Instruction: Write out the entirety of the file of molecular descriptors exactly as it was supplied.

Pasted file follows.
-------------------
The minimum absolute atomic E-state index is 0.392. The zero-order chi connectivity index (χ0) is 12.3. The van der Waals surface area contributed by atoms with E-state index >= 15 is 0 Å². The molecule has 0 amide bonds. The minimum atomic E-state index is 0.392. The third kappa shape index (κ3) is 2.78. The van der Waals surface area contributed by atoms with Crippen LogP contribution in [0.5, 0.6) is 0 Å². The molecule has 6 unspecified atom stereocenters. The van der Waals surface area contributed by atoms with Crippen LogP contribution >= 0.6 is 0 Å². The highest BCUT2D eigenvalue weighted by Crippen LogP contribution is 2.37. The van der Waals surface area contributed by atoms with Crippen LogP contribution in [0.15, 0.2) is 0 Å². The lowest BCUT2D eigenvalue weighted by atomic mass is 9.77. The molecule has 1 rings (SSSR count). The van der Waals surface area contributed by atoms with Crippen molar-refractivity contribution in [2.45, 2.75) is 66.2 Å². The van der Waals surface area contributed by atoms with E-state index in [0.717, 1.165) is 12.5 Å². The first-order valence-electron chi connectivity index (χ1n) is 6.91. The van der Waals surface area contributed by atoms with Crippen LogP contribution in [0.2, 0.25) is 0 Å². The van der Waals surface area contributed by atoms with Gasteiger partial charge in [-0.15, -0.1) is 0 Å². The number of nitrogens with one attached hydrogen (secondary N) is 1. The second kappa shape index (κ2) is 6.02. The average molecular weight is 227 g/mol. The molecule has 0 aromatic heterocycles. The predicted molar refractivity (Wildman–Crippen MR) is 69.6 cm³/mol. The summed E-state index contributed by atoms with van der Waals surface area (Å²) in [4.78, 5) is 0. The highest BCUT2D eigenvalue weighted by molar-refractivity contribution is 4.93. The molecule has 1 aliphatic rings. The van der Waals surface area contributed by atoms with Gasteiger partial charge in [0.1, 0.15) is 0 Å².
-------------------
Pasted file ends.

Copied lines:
The minimum absolute atomic E-state index is 0.392. The zero-order chi connectivity index (χ0) is 12.3. The van der Waals surface area contributed by atoms with E-state index >= 15 is 0 Å². The molecule has 0 amide bonds. The minimum atomic E-state index is 0.392. The third kappa shape index (κ3) is 2.78. The van der Waals surface area contributed by atoms with Crippen LogP contribution in [0.5, 0.6) is 0 Å². The molecule has 6 unspecified atom stereocenters. The van der Waals surface area contributed by atoms with Crippen LogP contribution >= 0.6 is 0 Å². The highest BCUT2D eigenvalue weighted by Crippen LogP contribution is 2.37. The van der Waals surface area contributed by atoms with Crippen LogP contribution in [0.15, 0.2) is 0 Å². The lowest BCUT2D eigenvalue weighted by atomic mass is 9.77. The molecule has 1 rings (SSSR count). The van der Waals surface area contributed by atoms with Crippen molar-refractivity contribution in [2.45, 2.75) is 66.2 Å². The van der Waals surface area contributed by atoms with E-state index in [0.717, 1.165) is 12.5 Å². The first-order valence-electron chi connectivity index (χ1n) is 6.91. The van der Waals surface area contributed by atoms with Crippen LogP contribution in [0.2, 0.25) is 0 Å². The van der Waals surface area contributed by atoms with Gasteiger partial charge in [-0.15, -0.1) is 0 Å². The number of nitrogens with one attached hydrogen (secondary N) is 1. The second kappa shape index (κ2) is 6.02. The average molecular weight is 227 g/mol. The molecule has 0 aromatic heterocycles. The predicted molar refractivity (Wildman–Crippen MR) is 69.6 cm³/mol. The summed E-state index contributed by atoms with van der Waals surface area (Å²) in [4.78, 5) is 0. The highest BCUT2D eigenvalue weighted by molar-refractivity contribution is 4.93. The molecule has 1 aliphatic rings. The van der Waals surface area contributed by atoms with Gasteiger partial charge in [0.1, 0.15) is 0 Å².